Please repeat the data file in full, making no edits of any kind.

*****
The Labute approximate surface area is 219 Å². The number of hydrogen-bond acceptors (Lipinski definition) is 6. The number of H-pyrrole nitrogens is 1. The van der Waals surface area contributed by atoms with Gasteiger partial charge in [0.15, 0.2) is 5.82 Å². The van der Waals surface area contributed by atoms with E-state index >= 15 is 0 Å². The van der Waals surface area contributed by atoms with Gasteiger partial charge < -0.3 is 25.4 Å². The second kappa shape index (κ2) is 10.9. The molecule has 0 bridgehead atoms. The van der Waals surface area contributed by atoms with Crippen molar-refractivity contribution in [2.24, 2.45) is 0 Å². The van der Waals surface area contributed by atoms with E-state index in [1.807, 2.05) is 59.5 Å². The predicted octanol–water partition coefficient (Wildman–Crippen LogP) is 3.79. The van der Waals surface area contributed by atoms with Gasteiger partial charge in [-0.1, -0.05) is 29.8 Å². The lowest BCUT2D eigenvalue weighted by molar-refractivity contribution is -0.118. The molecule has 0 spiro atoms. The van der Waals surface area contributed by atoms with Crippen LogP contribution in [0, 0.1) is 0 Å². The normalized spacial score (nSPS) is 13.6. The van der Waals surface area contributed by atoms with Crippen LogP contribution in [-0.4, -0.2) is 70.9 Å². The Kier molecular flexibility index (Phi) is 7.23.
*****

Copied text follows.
The Labute approximate surface area is 219 Å². The number of hydrogen-bond acceptors (Lipinski definition) is 6. The number of H-pyrrole nitrogens is 1. The van der Waals surface area contributed by atoms with Gasteiger partial charge in [0.15, 0.2) is 5.82 Å². The van der Waals surface area contributed by atoms with E-state index >= 15 is 0 Å². The van der Waals surface area contributed by atoms with Gasteiger partial charge < -0.3 is 25.4 Å². The second kappa shape index (κ2) is 10.9. The molecule has 0 bridgehead atoms. The van der Waals surface area contributed by atoms with Crippen molar-refractivity contribution in [2.24, 2.45) is 0 Å². The van der Waals surface area contributed by atoms with E-state index in [1.807, 2.05) is 59.5 Å². The predicted octanol–water partition coefficient (Wildman–Crippen LogP) is 3.79. The van der Waals surface area contributed by atoms with Gasteiger partial charge in [-0.1, -0.05) is 29.8 Å². The lowest BCUT2D eigenvalue weighted by molar-refractivity contribution is -0.118. The molecule has 0 spiro atoms. The van der Waals surface area contributed by atoms with Crippen LogP contribution in [0, 0.1) is 0 Å². The normalized spacial score (nSPS) is 13.6. The van der Waals surface area contributed by atoms with Crippen LogP contribution in [-0.4, -0.2) is 70.9 Å². The Kier molecular flexibility index (Phi) is 7.23.